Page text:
What about Grace in Parenting?

Parenting by Grace Not Law

(Please read the articles on Law and Grace, and Obedience and Sin before reading this article.)

The question is being asked: What is the role of grace in parenting when structure, responsibility, and consequences are so vital for children? Another way to speak of these parenting concerns is: what is the role of grace (unconditional acceptance, forgiveness) and what is the role of law (rules, structure, consequences) in parenting? This essay is not aimed to give you a solution, as to replace the need for parental discernment with a given child, but to help you think rightly about Christianity, and thus also parenting.

Law and Grace in Parenting:

Now, let’s discuss parenting, and remember law and grace are not forces to balance, but a framework to build upon in the goal of one day having a mature grace-filled relationship with our children.

We know the importance of relating with our children in grace, so they will feel unconditionally loved, free to fail and to be imperfect, yet we also know that our children must understand right and wrong, responsibility, and consequences. Children need clarity about authority and right and wrong. And, yes, even this is grace to them. We parent, especially at the young ages, as to instill in them these boundaries, using “law” for the well-being and growth of our children.

We say and mean things like: “Don’t hit your brother with your shoe” – “Don’t lick the bottom of your shoe” – “It is not okay to react out of anger” – “Be patient and kind” – “Clean your room” – “You are losing a privilege because you didn’t follow through.”

There are hundreds of formative rules and expectations we put on our children, and this is needed, yet if this demand is all we speak it will be to the detriment of our children as they will grow up with a confused notion of family and love. We should ask: What do they see in us as parents and authority? Do they see acceptance and repentance of depravity, gratitude for grace, and love for people and God’s truth?

It is important that even while we are parenting in the first use of the law we are also parenting in light of the burden of law. Meaning, we parent giving rules, structure, responsibility, and consequences while also refusing to allow the inevitable failure of standards and expectations to be what defines and maintains their acceptance, love, and value to us.

In light of the second use of the we say and mean things like: “You are not perfect and that is okay” – “Dad is not perfect and that is okay” – “God loves us all the time” – “I love you just because you are mine” – “Jesus gives you your righteousness.”

Well, okay, but what do we say to the child that continues to rebel and shows no remorse for disobedience? Good question. You say and mean (and follow through) with something like, “Child, you will always be loved here, in obedience and disobedience, we will love you, but your actions will have consequences.”

In review: law (rules and structure, your yes is yes and your no is no, responsibility and consequences) is used in parenting for the sake of grace working in the child, so they might understand and personalize the first and second use of the law, thus embracing grace.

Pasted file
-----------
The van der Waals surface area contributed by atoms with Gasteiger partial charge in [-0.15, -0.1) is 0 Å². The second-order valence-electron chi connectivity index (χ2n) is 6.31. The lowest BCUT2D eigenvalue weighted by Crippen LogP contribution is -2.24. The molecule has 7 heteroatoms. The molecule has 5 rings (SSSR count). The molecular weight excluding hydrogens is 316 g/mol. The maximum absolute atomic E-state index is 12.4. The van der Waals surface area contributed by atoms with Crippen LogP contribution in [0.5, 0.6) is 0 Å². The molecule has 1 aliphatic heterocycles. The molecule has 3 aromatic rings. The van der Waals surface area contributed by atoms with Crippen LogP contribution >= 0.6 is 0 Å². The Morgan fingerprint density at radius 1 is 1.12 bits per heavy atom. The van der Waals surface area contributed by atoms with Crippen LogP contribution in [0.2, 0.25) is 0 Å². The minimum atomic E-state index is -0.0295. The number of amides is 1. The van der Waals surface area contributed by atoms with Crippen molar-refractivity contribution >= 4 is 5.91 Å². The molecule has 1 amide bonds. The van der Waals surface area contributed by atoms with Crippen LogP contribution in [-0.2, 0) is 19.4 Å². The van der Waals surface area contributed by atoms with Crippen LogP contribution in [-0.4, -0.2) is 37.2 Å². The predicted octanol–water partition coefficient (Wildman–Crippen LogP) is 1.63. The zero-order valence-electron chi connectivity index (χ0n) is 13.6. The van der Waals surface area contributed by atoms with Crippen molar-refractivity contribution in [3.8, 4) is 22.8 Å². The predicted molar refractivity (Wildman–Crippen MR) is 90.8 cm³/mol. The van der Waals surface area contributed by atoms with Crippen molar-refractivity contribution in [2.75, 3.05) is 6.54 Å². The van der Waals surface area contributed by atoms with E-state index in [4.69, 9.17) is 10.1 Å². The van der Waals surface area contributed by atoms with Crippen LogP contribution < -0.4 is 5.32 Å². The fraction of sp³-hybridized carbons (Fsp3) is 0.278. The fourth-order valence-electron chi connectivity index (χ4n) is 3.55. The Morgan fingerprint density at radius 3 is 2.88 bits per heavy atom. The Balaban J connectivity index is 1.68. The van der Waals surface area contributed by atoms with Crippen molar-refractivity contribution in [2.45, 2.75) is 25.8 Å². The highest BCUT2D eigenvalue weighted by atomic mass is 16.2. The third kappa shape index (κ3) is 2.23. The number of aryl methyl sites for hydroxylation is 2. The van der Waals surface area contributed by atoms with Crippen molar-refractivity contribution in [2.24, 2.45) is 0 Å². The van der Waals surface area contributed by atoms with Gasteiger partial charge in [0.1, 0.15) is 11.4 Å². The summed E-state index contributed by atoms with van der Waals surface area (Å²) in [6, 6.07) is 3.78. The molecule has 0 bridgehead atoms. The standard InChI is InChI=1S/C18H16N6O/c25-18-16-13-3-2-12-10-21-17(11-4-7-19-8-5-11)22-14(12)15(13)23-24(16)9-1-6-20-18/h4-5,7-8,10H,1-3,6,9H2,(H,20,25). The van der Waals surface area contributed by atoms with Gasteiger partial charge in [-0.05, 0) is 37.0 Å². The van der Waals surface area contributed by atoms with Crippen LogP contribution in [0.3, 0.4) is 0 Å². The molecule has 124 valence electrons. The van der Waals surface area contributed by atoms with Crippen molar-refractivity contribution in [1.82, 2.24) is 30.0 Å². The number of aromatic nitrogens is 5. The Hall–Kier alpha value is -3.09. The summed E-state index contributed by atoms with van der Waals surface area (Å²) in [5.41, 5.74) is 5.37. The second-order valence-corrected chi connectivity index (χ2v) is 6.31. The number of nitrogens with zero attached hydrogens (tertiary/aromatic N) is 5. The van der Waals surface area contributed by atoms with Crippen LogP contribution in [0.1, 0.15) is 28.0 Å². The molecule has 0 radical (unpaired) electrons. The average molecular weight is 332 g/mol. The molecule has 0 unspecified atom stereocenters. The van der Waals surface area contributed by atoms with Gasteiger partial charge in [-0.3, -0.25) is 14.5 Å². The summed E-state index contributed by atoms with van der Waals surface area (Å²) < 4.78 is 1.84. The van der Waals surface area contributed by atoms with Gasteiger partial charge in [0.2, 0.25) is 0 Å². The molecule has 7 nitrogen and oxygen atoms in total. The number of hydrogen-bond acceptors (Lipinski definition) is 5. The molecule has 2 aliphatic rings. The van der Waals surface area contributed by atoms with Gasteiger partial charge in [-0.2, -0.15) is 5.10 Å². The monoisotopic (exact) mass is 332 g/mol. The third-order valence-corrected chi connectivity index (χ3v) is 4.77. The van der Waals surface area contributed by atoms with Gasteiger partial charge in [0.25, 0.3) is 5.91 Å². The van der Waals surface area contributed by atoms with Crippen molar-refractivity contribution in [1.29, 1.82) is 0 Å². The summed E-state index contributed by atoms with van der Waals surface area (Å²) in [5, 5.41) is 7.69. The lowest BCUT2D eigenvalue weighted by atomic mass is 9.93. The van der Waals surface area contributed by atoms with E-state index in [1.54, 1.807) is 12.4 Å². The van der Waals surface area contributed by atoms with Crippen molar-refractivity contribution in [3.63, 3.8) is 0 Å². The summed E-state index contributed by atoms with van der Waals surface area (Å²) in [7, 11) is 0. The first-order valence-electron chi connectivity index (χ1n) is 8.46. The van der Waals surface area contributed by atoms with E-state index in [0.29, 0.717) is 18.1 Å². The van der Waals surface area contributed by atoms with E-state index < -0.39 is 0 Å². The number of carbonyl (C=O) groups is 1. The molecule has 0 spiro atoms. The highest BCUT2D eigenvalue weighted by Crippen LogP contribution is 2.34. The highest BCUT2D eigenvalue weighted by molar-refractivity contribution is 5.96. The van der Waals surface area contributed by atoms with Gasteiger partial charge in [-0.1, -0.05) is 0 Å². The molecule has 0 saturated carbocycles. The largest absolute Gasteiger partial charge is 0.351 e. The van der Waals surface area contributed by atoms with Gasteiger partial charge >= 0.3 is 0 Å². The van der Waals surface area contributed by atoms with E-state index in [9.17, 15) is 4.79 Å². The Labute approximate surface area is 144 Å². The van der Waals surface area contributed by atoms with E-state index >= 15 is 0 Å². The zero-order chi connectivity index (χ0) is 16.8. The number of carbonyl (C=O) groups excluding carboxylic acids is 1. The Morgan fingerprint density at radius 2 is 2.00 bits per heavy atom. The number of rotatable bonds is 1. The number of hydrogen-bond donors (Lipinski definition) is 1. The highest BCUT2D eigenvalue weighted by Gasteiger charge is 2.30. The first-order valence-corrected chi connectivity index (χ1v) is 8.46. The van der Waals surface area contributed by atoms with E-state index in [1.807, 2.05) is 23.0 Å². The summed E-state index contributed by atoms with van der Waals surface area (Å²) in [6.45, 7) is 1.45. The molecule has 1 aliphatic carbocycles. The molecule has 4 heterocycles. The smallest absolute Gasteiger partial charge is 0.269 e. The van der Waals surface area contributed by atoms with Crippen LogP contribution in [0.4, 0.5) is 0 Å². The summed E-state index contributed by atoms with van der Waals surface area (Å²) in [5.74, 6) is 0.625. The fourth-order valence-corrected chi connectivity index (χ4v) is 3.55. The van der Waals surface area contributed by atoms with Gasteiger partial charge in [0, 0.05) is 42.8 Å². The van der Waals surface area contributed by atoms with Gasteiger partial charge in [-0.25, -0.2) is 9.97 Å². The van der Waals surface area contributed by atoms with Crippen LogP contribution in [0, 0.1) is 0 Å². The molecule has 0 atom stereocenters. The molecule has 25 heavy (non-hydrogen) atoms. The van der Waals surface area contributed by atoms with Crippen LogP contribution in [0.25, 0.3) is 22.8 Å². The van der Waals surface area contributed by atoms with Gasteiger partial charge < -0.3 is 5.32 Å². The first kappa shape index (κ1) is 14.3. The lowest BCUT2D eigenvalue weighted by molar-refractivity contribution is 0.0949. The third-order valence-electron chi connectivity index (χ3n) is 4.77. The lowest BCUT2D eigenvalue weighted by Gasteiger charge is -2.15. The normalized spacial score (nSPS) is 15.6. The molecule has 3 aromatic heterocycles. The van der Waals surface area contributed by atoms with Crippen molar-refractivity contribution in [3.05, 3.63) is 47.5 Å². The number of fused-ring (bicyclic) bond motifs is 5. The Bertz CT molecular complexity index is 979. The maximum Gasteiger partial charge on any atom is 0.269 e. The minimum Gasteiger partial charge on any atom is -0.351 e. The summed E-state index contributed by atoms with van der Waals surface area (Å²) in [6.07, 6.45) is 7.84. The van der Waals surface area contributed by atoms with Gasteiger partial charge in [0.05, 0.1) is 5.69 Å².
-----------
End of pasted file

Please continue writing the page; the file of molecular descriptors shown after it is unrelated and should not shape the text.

The entire relationship from parent to child is one of loving grace-filled authority (as God is to man). As the child matures the goal is for the parent/child relationship to no longer be dependent upon the force of law but to transition into a relationship of grace. Judgment and consequences may adapt behavior to some degree, but they are not change agents that affect the heart, which we must ultimately be about.

Let me clarify: the ultimate goal is not to have successful, clean-cut, perfectly-spoken children. The goal is to have children ravished and changed by grace of God, known in Jesus, at the core of their beings, fully defined by God’s love to them, inspired to love God and love others.

As the child matures into adolescence, if law is continued to be the force of parenting, the child will react just as we do toward God when we misunderstand our relationship with him. The child may rebel, making his own way, or perform and pretend, trying to earn love and value. All of us will experience this in measure with our children, as we as parents, still live in such ways at times. We must relate to our children in this process with grace, understanding that both rebellion and performance are prisons we do not wish for our children. Grace is the place of rest for all people.

A resistance by the parent to season all parenting by grace, and to transition the parent/child relationship to become fully defined by grace, will strain the parent/child relationship as the child grows through their teen years and into adulthood. But, if grace is the overarching purpose, and becomes the defining characteristic of the parent/child relationship, no matter what trail the child may wander down they will have a more accurate view of God and have a parent they trust. The hope is for grace-ravished hearts that live in freedom and respond to the secure relationship they know they have in God and also in their family.

By Russ Masterson / Christ the Redeemer Church of Marietta

Recommended books:

Give them Grace by Elyse Fitzpatrick

Parenting by the Book by John Rosemond

Frequently Asked Questions

What is the Law and the Gospel?
What Does it Mean to be a Christian?
What does Covenantal Mean?
What about Tithing?
What about Obedience and Sin?
What about Baptism?
What about Grace in Parenting?